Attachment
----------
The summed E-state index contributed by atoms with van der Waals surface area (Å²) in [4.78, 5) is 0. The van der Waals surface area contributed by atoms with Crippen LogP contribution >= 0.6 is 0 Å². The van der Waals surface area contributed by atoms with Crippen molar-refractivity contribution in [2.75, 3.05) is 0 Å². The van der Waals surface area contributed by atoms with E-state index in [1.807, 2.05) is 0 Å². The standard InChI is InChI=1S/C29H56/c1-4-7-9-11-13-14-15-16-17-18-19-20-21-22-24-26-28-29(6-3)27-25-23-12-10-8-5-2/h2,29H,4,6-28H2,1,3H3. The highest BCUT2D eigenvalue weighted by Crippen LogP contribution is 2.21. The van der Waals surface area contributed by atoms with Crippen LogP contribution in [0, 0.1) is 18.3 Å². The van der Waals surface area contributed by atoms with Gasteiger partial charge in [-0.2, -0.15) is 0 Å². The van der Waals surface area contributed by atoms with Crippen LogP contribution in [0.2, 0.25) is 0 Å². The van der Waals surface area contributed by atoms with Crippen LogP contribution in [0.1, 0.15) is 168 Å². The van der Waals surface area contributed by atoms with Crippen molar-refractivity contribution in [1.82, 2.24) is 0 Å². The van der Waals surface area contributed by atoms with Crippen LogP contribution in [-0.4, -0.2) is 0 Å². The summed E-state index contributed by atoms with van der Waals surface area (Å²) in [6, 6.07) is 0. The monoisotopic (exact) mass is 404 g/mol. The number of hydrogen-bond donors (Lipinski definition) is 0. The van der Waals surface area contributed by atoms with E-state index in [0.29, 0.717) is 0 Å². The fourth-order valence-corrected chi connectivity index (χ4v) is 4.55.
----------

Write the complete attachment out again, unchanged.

The summed E-state index contributed by atoms with van der Waals surface area (Å²) in [4.78, 5) is 0. The van der Waals surface area contributed by atoms with Crippen LogP contribution >= 0.6 is 0 Å². The van der Waals surface area contributed by atoms with Crippen molar-refractivity contribution in [2.75, 3.05) is 0 Å². The van der Waals surface area contributed by atoms with E-state index in [1.807, 2.05) is 0 Å². The standard InChI is InChI=1S/C29H56/c1-4-7-9-11-13-14-15-16-17-18-19-20-21-22-24-26-28-29(6-3)27-25-23-12-10-8-5-2/h2,29H,4,6-28H2,1,3H3. The highest BCUT2D eigenvalue weighted by Crippen LogP contribution is 2.21. The van der Waals surface area contributed by atoms with Crippen LogP contribution in [0, 0.1) is 18.3 Å². The van der Waals surface area contributed by atoms with Gasteiger partial charge in [-0.2, -0.15) is 0 Å². The van der Waals surface area contributed by atoms with Crippen LogP contribution in [0.2, 0.25) is 0 Å². The van der Waals surface area contributed by atoms with Crippen LogP contribution in [0.1, 0.15) is 168 Å². The van der Waals surface area contributed by atoms with Crippen molar-refractivity contribution in [1.82, 2.24) is 0 Å². The van der Waals surface area contributed by atoms with Crippen LogP contribution in [-0.4, -0.2) is 0 Å². The summed E-state index contributed by atoms with van der Waals surface area (Å²) in [6, 6.07) is 0. The monoisotopic (exact) mass is 404 g/mol. The number of hydrogen-bond donors (Lipinski definition) is 0. The van der Waals surface area contributed by atoms with E-state index in [0.29, 0.717) is 0 Å². The fourth-order valence-corrected chi connectivity index (χ4v) is 4.55.